“Unfortunately, some parties seem to prefer radioactive rhetoric and unseemly and unbecoming tactics. Such an approach may yield headlines, but will not yield positive results with me,” she said in her speech.
In the end all five commissioners voted to at least pursue a long rule-making process to come up with a net neutrality policy that would prevent them from also giving preference to their Internet services over their competitors. The carriers say they need flexiblity to manage traffic congestion to prevent service from slowing to a crawl. The two Republican commissioners, Robert M. McDowell and Meredith Attwell Baker have said they will agree to pursuing the regulatory process but don’t agree that there is a need for regulation.
Yet the true weight of any final rules will lie in crucial details. To what degree will wireless service providers be treated differently? How will the FCC define traffic management that prevents anticompetitive practices? How will the agency treat managed services, such as dedicated and secure bandwidth for telemedicine or video services? And will the rules extend beyond carriers to include content companies such as Google?
It’s unclear how Clyburn will vote on those narrow pieces of the policy. She's expressed strong support for Genachowski, but telecom industry executives are searching for clues to her thinking on specific slices of the controversial debate.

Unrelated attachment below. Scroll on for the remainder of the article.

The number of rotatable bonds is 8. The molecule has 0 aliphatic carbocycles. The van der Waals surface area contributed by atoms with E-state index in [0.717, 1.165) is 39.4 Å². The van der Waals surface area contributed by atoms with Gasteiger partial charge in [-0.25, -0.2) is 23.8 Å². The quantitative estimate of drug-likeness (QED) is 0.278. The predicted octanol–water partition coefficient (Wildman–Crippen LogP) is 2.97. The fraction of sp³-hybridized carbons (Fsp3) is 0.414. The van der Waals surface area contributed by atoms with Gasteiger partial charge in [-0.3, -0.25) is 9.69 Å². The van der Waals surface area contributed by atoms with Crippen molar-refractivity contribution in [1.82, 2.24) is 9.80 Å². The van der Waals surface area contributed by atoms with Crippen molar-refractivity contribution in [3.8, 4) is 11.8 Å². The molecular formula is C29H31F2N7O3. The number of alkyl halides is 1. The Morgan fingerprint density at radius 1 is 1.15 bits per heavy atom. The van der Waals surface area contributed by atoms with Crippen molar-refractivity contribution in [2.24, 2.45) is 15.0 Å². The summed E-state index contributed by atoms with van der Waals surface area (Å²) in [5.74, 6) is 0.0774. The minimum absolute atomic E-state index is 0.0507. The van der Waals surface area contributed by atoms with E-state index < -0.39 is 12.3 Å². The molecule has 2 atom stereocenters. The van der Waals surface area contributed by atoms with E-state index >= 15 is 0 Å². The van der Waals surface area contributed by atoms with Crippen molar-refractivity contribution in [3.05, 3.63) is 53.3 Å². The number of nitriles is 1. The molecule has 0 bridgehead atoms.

Clyburn notes that she’s long sided with the underdog. As a publisher of a small newspaper, she’s experienced the challenges of breaking into an industry dominated by powerful and better-funded media firms.
Right out of the University of South Carolina, where she studied business and finance, Clyburn took over her family’s Charleston newspaper. For 14 years, she ran The Coastal Times, a tiny weekly publication dedicated to covering minority communities.
For part of that time she was a one-person operation. That meant reporting on city council meetings, shooting her own photos, laying out the pages and delivering the paper to doorsteps around town in her 1992 GMC Jimmy.
Clyburn logged more than 300,000 miles on the Jimmy, which still sits in the driveway of her Charleston home. But up against much bigger newspapers with better operations and funding, her paper didn’t survive.
“When I sit here and look at the big picture and big policy issues, I don’t lose sight of the fact that we need to take into account all kinds of voices and concerns, especially those that aren’t as loud as the others,” Clyburn said.
Her first meeting at the FCC was with public interest and civil rights groups and advocates for people with disabilities. She said she’s long fought for underserved communities, particularly in rural areas. She sees “fair rules of the road” as key for entrepreneurs and underserved communities to get access to the Web.
As for her approach to the job, she said she’ll stay true to her Southern roots.
“Instead of hollering, I’ll listen,” she said. “And that’s the best way to be heard by me too.”
November 4, 2009; 8:00 AM ET
Categories: Broadband , Consumers , Digital Divide , Mobile , Net Neutrality